MLIS 2013 : IJCAI Workshop on Machine Learning for Interactive Systems (MLIS'13): Bridging the Gap between Perception, Action and Communication
Call For Papers
* Proceedings published in the ACM digital library *
* Four internationally renowned invited speakers *
Intelligent systems or robots that interact with their environment by perceiving, acting or communicating often face a challenge in how to bring these different concepts together. One of the main reasons for this challenge is the fact that the core concepts in perception, action and communication are typically studied by different communities: the computer vision, robotics and natural language processing communities, among others, without much interchange between them. As machine learning lies at the core of these communities, it can act as a unifying factor in bringing the communities closer together. Unifying these communities is highly important for understanding how state-of-the-art approaches from different disciplines can be combined (and applied) to form generally interactive intelligent systems.
The goal of this workshop is to bring researchers from multiple disciplines together who are in one way or another affected by the gap between action, perception and communication that typically exists for interactive systems or robots. Topics of interest include, but are not limited to:
• Reinforcement Learning
• Supervised Learning
• Unsupervised Learning
• Semi-Supervised Learning
• Active Learning
• Learning from human feedback
• Learning from teaching, tutoring, instruction and demonstration
•Combinations or generalisations of the above
• (Socially) Interactive Robotics
• Embodied Virtual Agents
• Multimodal systems
• Cognitive (robotics) architectures
Types of Communication:
• System interacting with a single human user
• System interacting with multiple human users
• System interacting with the environment
• System interacting with other machines
Example applications could include: (1) a robot may learn to coordinate its speech with its actions, taking into account visual feedback during their execution; (2) an autonomous car may learn to coordinate its acceleration and steering behaviours depending on observations of obstacles; (3) a team of robots playing soccer may learn to coordinate their ball kicks depending on the dynamic locations of their opponents; (4) a sensorimotor system may learn to drive a wheelchair through feedback from visual signals of the environment; (5) a mobile robot may interactively learn from human guidance how to manipulate objects and move through a building, based on human feedback using language, gestures and interactive dialogue; or (6) a multimodal smart phone can adapt its input and output modalities to the user's goals, workload and surroundings.
Submission website: https://www.easychair.org/conferences/?conf=mlis2013.
Submissions can take two forms. Long papers should not exceed 8 pages, and short (position) papers should not exceed 4 pages. They should follow the ACM SIG proceedings format (option 1): http://www.acm.org/sigs/publications/proceedings-templates. All submissions should be anonymised for peer-review.
Accepted papers will be published by ACM International Conference Proceedings Series under ISBN 978-1-4503-2019-1. The proceedings of MLIS’13 will be available on the ACM digital library on the day of the workshop.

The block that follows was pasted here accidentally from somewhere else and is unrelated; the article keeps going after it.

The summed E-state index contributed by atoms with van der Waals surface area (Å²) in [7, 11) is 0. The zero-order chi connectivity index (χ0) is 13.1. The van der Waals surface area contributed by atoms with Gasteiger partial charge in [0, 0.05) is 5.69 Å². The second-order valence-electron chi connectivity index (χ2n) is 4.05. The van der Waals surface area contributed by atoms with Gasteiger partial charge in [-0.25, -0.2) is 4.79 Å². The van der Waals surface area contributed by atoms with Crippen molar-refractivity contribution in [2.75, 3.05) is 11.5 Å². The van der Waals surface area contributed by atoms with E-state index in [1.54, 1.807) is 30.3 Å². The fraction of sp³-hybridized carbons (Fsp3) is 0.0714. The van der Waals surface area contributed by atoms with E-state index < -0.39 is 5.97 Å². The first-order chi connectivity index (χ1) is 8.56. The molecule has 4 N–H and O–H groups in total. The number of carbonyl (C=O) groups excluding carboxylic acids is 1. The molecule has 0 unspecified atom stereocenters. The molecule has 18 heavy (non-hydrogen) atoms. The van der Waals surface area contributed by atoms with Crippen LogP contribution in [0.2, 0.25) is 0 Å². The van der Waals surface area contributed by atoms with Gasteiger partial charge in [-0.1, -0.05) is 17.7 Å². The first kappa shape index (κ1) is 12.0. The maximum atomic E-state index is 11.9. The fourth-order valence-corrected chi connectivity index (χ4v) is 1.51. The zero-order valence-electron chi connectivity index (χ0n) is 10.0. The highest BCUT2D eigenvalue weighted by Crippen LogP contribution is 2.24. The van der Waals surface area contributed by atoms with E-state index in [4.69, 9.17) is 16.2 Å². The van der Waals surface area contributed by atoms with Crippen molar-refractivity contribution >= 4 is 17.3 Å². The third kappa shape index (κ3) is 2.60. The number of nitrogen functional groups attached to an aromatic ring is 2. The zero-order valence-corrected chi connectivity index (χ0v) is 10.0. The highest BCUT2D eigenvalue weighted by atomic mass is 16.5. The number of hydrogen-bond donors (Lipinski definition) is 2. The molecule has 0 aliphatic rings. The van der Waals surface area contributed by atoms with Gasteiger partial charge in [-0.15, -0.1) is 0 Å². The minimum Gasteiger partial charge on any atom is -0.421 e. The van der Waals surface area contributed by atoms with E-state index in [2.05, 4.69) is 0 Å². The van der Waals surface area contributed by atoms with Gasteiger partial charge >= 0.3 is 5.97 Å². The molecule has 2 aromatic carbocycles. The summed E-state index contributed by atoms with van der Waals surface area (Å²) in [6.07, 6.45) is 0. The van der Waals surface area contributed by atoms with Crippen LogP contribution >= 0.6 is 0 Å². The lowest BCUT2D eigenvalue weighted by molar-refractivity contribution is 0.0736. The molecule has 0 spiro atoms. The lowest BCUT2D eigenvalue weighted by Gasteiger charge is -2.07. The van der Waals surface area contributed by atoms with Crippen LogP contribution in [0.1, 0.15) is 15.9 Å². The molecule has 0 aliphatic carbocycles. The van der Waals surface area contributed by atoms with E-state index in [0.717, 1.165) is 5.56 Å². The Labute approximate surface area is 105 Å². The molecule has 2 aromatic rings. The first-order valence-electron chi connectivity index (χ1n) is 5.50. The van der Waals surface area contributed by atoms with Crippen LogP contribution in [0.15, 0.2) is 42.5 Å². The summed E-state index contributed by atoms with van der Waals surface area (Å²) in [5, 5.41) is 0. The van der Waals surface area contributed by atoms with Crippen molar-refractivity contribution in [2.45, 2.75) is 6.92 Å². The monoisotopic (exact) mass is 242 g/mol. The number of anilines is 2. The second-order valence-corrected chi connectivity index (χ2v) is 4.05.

Prof. Dr. Martin Riedmiller, University of Freiburg, Germany
Talk: "Learning Machines that Perceive, Act and Communicate"
Prof. Dr. Olivier Pietquin, Supélec, France
Talk: "Inverse Reinforcement Learning for Interactive Systems"
Dr. George Konidaris, MIT, United States
Title: "Autonomous Robot Skill Acquisition"
Dr. Jean Christophe Baillie, Aldebaran Robotics
Title: "Developmental Robotics at Aldebaran A-Lab"
April 20, Paper submission deadline (Hawaii Time)
May 20, Notification of acceptance
June 16, Camera-ready deadline
August 4, MLIS workshop
Heriberto Cuayáhuitl, Heriot-Watt University, Edinburgh, UK
Lutz Frommberger, University of Bremen, Germany
Nina Dethlefs, Heriot-Watt University, Edinburgh, UK
Martijn van Otterlo, Radboud University Nijmegen, The Netherlands
Kai Arras, University of Freiburg, Germany
Maren Bennewitz, University of Freiburg, Germany
Dan Bohus, Microsoft Research, USA
Martin Butz, University of Tübingen, Germany
Paul Crook, Microsoft, USA
Mary Ellen Foster, Heriot-Watt University, UK
Helen Hastie, Heriot-Watt University, UK
Jesse Hoey, University of Waterloo, Canada
Filip Jurcícek, Charles University in Prague, Czech Republic
Simon Keizer, Heriot-Watt University, UK
Kazunori Komatani, Nagoya University, Japan
George Konidaris, MIT CSAIL, USA
Honghai Liu, University of Portsmouth, UK
Ramon Lopez de Mantaras, Spanish Council for Scientific Research, Spain
Eduardo Morales, National Institute of Astrophysics, Optics and Electronics, Mexico
Plinio Moreno, Instituto Superior Técnico, Portugal
Olivier Pietquin, Supelec, France
Matthew Purver, Queen Mary University of London, UK
Antoine Raux, Honda Research Institute, USA
Alex Rudnicky, Carnegie Mellon University, USA
Hiroshi Shimodaira, University of Edinburgh, UK
Danijel Skocaj, University of Ljubljana, Slovenia
Blaise Thomson, University of Cambridge, UK
Zhuoran Wang, Heriot-Watt University, UK
Marco Wiering, University of Groningen, The Netherlands
Jason Williams, Microsoft Research, USA
Junichi Yamagishi, University of Edinburgh, UK
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